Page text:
Another commission done! This time with three dogs on one canvas. All three dogs are close friends named Blue, Ballou and in the middle is Miss Marple. Miss Marple is the oldest and at 16 passed away. Instead of just painting their portraits as I did with the others, I wanted to include their whole body especially their toes. Their touching toes showed how close they were.
Stages: Pencil sketch, then block-in in oil on canvas and the open grisalle before the actual painting.
Just finished commissions from one client. All except one is 6 x 6 inches on stretched cotton canvas. I had been doing preliminaries drawings before going onto canvases. Then on canvas I did a grisalle with transparent red oxide for values. I found by doing these preliminary drawings and grisalles, it helps with the painting process.
Interested in a commission done for your pet click to go to my Etsy shop.
In Day 2, Oliver demonstrated with a charcoal pencil.
Oliver is using the side of his charcoal pencil 2B.
Darker values with charcoal pencil, 4B or 6B.
10 minutes poses.
10 minutes demo on Strathmore paper
Block-in beginning with a charcoal pencil 2B. Paper is Strathmore Drawing 18 x 24 inches.
To create the texture of the beard Oliver draws with squiggly lines.
Oliver shows some of charcoal pencils on toned paper.
In the afternoon we worked on toned paper. But first we did some 10 minutes warm-ups on Strathmore drawing paper. The toned paper we use Canson Tientes. Oliver suggested used the smooth side for women and children’s portraits. The textured size best for men.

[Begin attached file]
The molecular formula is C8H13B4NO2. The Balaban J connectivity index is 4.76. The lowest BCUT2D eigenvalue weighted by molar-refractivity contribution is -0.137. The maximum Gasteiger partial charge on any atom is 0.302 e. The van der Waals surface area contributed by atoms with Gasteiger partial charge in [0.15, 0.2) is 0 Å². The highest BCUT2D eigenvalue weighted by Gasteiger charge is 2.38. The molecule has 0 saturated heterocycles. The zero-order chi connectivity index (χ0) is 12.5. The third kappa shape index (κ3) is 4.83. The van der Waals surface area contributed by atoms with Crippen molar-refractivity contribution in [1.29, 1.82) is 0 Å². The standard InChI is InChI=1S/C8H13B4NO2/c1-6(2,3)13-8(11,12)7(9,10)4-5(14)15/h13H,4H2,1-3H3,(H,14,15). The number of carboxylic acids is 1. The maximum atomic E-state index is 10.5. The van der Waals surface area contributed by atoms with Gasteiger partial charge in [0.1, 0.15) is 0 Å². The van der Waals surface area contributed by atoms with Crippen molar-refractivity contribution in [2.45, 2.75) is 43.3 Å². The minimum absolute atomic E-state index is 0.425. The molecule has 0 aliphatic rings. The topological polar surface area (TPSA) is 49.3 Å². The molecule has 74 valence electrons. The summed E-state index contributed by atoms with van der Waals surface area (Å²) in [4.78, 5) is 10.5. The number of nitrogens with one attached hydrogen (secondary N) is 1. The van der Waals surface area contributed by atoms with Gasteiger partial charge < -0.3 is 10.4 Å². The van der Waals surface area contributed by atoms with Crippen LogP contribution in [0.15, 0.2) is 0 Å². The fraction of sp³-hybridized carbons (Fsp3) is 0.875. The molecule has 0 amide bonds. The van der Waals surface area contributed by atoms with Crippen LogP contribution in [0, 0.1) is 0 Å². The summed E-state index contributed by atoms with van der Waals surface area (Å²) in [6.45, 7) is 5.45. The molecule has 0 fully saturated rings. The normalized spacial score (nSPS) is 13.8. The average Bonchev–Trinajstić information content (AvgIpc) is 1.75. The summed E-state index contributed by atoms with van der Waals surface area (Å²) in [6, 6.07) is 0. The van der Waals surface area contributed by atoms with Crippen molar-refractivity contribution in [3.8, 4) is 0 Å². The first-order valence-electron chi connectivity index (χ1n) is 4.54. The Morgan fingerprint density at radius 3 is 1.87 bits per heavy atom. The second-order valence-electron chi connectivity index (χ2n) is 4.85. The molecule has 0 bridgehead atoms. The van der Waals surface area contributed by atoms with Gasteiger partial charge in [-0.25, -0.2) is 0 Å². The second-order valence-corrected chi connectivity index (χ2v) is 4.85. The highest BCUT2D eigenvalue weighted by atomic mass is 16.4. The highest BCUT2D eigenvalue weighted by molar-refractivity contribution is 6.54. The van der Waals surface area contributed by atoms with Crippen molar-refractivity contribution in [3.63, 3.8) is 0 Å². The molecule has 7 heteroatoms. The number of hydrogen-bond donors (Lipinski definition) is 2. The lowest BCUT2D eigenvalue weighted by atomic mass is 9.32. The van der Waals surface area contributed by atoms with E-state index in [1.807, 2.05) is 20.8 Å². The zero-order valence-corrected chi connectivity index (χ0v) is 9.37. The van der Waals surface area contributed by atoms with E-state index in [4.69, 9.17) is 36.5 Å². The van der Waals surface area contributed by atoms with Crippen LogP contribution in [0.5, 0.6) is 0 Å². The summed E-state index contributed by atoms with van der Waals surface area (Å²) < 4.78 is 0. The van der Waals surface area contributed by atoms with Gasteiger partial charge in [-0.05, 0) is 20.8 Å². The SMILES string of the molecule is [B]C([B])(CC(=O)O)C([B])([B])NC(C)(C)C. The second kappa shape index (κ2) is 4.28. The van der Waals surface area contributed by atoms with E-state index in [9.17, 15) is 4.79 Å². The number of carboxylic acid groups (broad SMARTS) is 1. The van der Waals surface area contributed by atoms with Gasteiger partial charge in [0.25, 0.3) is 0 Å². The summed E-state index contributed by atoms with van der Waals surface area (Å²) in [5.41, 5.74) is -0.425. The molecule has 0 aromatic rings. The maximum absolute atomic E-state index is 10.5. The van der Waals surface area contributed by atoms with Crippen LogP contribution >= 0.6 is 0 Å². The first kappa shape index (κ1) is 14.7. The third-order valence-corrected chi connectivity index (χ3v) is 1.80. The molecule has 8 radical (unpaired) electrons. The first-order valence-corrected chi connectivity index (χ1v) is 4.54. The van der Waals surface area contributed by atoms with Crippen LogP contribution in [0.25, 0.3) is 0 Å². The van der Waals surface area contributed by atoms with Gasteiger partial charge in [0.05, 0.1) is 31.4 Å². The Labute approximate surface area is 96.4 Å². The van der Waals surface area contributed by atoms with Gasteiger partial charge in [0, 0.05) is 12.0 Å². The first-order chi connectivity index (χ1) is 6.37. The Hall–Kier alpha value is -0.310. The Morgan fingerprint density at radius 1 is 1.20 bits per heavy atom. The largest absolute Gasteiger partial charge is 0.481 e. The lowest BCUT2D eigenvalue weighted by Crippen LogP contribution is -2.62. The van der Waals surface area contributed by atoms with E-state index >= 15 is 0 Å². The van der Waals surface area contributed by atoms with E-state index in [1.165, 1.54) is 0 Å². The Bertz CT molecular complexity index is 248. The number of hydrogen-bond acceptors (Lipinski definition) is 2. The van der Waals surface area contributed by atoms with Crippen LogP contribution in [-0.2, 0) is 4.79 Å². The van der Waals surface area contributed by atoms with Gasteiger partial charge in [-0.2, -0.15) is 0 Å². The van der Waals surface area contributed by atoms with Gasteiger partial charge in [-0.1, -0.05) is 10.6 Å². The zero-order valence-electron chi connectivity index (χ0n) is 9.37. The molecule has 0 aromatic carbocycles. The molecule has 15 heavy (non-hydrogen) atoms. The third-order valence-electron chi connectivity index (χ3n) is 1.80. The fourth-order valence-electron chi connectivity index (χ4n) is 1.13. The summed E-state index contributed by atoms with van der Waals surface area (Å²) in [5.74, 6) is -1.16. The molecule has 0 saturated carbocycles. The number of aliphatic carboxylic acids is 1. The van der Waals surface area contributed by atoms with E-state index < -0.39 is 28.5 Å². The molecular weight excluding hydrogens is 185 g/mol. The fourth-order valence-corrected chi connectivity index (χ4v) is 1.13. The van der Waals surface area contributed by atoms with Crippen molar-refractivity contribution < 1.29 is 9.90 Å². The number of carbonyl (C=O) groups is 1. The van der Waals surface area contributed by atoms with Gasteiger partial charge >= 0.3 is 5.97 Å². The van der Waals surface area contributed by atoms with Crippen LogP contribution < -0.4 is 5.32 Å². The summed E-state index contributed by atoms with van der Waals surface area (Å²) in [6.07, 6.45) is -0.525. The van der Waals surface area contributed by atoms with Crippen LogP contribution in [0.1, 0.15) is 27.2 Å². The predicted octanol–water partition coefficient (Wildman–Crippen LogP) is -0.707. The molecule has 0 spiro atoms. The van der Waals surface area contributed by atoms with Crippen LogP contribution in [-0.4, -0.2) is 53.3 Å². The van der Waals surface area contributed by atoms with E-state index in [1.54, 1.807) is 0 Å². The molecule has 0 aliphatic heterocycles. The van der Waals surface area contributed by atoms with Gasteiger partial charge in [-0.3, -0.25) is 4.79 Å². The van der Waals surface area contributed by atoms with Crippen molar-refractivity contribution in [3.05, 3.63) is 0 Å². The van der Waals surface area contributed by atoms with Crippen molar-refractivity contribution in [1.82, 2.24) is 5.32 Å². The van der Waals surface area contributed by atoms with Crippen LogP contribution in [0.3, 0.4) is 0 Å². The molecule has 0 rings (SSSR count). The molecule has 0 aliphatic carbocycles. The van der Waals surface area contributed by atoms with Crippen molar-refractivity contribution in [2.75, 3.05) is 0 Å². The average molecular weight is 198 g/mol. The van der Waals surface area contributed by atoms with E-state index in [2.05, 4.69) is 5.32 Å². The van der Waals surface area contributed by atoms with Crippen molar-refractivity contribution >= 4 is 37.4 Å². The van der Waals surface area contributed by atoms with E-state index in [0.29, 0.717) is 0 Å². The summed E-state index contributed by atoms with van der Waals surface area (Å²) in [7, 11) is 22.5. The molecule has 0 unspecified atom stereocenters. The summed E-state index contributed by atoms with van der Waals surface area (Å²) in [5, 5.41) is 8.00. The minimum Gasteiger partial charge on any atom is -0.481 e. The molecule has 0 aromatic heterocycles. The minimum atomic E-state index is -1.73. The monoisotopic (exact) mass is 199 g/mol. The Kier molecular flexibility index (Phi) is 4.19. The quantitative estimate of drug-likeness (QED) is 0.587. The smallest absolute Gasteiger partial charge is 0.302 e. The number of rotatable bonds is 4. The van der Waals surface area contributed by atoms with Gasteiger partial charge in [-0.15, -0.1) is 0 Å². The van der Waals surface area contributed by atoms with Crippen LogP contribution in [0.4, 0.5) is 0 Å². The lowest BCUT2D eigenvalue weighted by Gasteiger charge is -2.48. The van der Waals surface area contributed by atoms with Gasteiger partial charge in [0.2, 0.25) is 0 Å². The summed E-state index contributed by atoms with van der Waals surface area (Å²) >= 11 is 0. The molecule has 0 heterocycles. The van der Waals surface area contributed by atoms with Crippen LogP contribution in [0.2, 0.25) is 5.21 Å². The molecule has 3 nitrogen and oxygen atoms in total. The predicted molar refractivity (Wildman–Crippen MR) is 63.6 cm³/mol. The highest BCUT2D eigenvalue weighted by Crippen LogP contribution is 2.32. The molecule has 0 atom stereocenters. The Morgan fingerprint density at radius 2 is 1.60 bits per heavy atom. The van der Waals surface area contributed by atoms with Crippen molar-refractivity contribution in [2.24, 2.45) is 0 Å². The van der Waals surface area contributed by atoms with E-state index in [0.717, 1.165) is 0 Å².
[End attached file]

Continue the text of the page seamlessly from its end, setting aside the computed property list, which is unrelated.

Beginning with a 2B charcoal pencil for block-in.
White is added sparely. Only used on highlights and never mixed in with the charcoal. The mid-tone paper does all the work.
I learned how to use white charcoal to create volumes in the model’s beard.
Spraying is not needed for charcoal pencils. Only for vine charcoal drawings.
I took a workshop from Oliver Sin at the Liv and Chiu Art Studio in Berkeley this past weekend. Just on a whim…when I saw a post from the studio on Instagram. And I’m so glad I did. It was a weekend full of ways to work with vine and pencil charcoal.
On Saturday, Oliver introduced vine charcoal. He is a master! His Instagram is filled with vine charcoal portraits of which two are of his parents had won multiple awards.
Oliver stressed continuously to pay attention to shapes and planes – not the individual features.
Below is Oliver’s demo.
Oliver emphasized shapes, planes and values. Especially create a very dark value, value 5 so that it would be easier to establish the other values. I was amazed how dark a vine charcoal can make.
I expected to learn about using the stumps or tortillons for blending. Rarely does he blend. He blends just on the very light values…never the darker values.
Once the drawing is close to done, Oliver uses the willow charcoal for accent. He accented on the nasal bone, eyebrow bone, cheek bone, top of the forehead, the chin and under the tip of the nose at the three-quarter view. On the profile view, what would be accented are the nasal bone, tip of the nose, eyebrow bone, top of the forehead, the chin and the corner of the eye.
Oliver also pointed out the difference between a willow and a vine charcoal are that the willow is darker than the vine and there’s a dot in the center of the willow. Well we all discovered that our vine charcoal package was full of willow sticks instead. They all had the center dot in the center. The only package that had the right charcoal was ones made by Winsor and Newton.